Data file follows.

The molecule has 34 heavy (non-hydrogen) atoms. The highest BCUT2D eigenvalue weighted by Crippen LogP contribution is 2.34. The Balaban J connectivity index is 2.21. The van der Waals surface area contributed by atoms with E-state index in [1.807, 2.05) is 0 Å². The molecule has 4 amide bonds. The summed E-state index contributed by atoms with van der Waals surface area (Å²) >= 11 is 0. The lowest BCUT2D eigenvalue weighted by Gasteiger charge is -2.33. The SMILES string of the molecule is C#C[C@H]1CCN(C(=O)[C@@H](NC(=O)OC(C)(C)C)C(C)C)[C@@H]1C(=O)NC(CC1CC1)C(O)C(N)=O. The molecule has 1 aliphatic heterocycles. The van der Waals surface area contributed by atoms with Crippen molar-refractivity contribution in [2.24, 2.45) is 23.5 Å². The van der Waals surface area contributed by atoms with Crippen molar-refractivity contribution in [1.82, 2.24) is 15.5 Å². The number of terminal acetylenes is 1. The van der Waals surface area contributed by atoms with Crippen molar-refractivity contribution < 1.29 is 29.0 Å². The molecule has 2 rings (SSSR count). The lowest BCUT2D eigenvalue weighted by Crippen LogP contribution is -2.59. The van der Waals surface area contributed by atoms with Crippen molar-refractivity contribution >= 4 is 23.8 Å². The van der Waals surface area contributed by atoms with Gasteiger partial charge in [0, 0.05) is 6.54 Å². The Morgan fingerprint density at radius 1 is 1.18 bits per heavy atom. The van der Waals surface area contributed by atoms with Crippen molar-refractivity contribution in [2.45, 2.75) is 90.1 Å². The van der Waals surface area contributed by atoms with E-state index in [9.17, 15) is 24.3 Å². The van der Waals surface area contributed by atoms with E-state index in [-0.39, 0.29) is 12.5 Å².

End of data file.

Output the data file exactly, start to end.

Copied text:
The molecule has 34 heavy (non-hydrogen) atoms. The highest BCUT2D eigenvalue weighted by Crippen LogP contribution is 2.34. The Balaban J connectivity index is 2.21. The van der Waals surface area contributed by atoms with E-state index in [1.807, 2.05) is 0 Å². The molecule has 4 amide bonds. The summed E-state index contributed by atoms with van der Waals surface area (Å²) >= 11 is 0. The lowest BCUT2D eigenvalue weighted by Gasteiger charge is -2.33. The SMILES string of the molecule is C#C[C@H]1CCN(C(=O)[C@@H](NC(=O)OC(C)(C)C)C(C)C)[C@@H]1C(=O)NC(CC1CC1)C(O)C(N)=O. The molecule has 1 aliphatic heterocycles. The van der Waals surface area contributed by atoms with Crippen molar-refractivity contribution in [2.24, 2.45) is 23.5 Å². The van der Waals surface area contributed by atoms with Crippen molar-refractivity contribution in [1.82, 2.24) is 15.5 Å². The number of terminal acetylenes is 1. The van der Waals surface area contributed by atoms with Crippen molar-refractivity contribution < 1.29 is 29.0 Å². The molecule has 2 rings (SSSR count). The lowest BCUT2D eigenvalue weighted by Crippen LogP contribution is -2.59. The van der Waals surface area contributed by atoms with Crippen molar-refractivity contribution >= 4 is 23.8 Å². The van der Waals surface area contributed by atoms with Gasteiger partial charge in [0, 0.05) is 6.54 Å². The Morgan fingerprint density at radius 1 is 1.18 bits per heavy atom. The van der Waals surface area contributed by atoms with Crippen molar-refractivity contribution in [2.45, 2.75) is 90.1 Å². The van der Waals surface area contributed by atoms with E-state index in [9.17, 15) is 24.3 Å². The van der Waals surface area contributed by atoms with E-state index in [-0.39, 0.29) is 12.5 Å².